Hardening Off Seedlings

Photo of trays of seedings
Four trays of seedlings waiting for their time in the sun!
With a month to go until Boulder County’s average last frost date, it’s time to start thinking about hardening off cool-season crops! If you have season extenders like cold frames, row covers, or Wall-o-Waters, you can even harden off a few tomatoes and peppers too.

Why Harden Off?

Plants are wildly adaptable, which is part of the reason they grow all over the planet, inside and out. But that means that the structure of the plant itself (from the thickness of its stem to how open its pores are) is different based on whether it was started outside in the sometimes harsh and variable conditions of early spring or indoors where light, moisture, food, and wind are constant. You can replicate some outdoor conditions for your seedlings by directing a fan at the seedlings as they grow and by putting them somewhere where the temperature is a bit variable, but they’re still in for a shock when they move to your garden bed. Read more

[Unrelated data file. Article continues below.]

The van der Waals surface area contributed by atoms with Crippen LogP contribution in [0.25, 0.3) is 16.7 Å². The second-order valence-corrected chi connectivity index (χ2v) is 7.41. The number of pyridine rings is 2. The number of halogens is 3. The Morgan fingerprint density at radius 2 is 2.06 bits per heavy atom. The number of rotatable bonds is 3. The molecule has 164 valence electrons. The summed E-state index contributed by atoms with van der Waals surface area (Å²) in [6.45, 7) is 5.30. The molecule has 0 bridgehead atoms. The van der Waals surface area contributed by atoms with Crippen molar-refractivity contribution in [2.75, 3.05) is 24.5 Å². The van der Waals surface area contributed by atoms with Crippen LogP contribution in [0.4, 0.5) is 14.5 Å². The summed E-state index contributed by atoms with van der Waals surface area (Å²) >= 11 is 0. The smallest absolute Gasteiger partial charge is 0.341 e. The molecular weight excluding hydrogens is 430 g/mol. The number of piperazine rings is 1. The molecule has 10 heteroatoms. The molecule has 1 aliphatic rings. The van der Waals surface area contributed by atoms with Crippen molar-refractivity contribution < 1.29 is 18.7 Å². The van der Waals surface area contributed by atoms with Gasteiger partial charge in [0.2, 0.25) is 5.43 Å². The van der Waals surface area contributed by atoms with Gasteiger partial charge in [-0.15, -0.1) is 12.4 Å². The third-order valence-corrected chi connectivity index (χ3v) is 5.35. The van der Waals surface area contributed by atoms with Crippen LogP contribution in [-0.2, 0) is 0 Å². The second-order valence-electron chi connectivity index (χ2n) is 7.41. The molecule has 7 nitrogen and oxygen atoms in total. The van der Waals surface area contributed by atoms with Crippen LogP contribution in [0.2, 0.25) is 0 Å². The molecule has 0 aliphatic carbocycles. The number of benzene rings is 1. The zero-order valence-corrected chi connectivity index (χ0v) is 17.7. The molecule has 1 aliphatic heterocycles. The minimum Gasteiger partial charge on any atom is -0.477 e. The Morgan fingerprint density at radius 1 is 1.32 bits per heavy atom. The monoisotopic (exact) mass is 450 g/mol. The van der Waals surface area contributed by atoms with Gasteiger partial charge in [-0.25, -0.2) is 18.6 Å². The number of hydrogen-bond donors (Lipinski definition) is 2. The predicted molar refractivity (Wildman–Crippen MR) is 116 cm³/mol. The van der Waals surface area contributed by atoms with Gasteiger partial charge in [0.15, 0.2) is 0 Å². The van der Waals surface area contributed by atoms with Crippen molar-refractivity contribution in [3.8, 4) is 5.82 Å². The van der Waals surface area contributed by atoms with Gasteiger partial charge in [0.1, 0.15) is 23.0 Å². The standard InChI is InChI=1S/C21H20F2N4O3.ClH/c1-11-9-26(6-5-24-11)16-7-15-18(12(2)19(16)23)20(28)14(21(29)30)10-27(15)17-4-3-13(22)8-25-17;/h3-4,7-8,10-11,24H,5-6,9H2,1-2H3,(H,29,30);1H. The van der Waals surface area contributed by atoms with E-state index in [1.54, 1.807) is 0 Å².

Peas and bulbs and phlox, oh my!

a photo of crocuses
Our crocuses are finally in bloom! Gorgeous photo courtesy of Matthew Artz
Tomorrow April begins, and with it us Zone 5-ers can at least begin to expect warmer weather (I have just guaranteed, by making this statement, that we will get one more snow storm here in Colorado. Sorry!). Yesterday it hit 80 here for the first time and that warm weather following so closely on the heels of the moisture last week has caused a flurry of activity in the garden.

As such, I thought I’d divide this post into what you should be doing in the veggie garden and what you should be looking for (or potentially planting later in the season) in your flower beds. Seeing the first crocus of spring (which we had just this week–a full month later than usual!) is as exciting to me as seeing the first spinach and pea sprouts, and my recent posts have been so veggie-focused that I want to give flower gardening a bit of love today too! Read more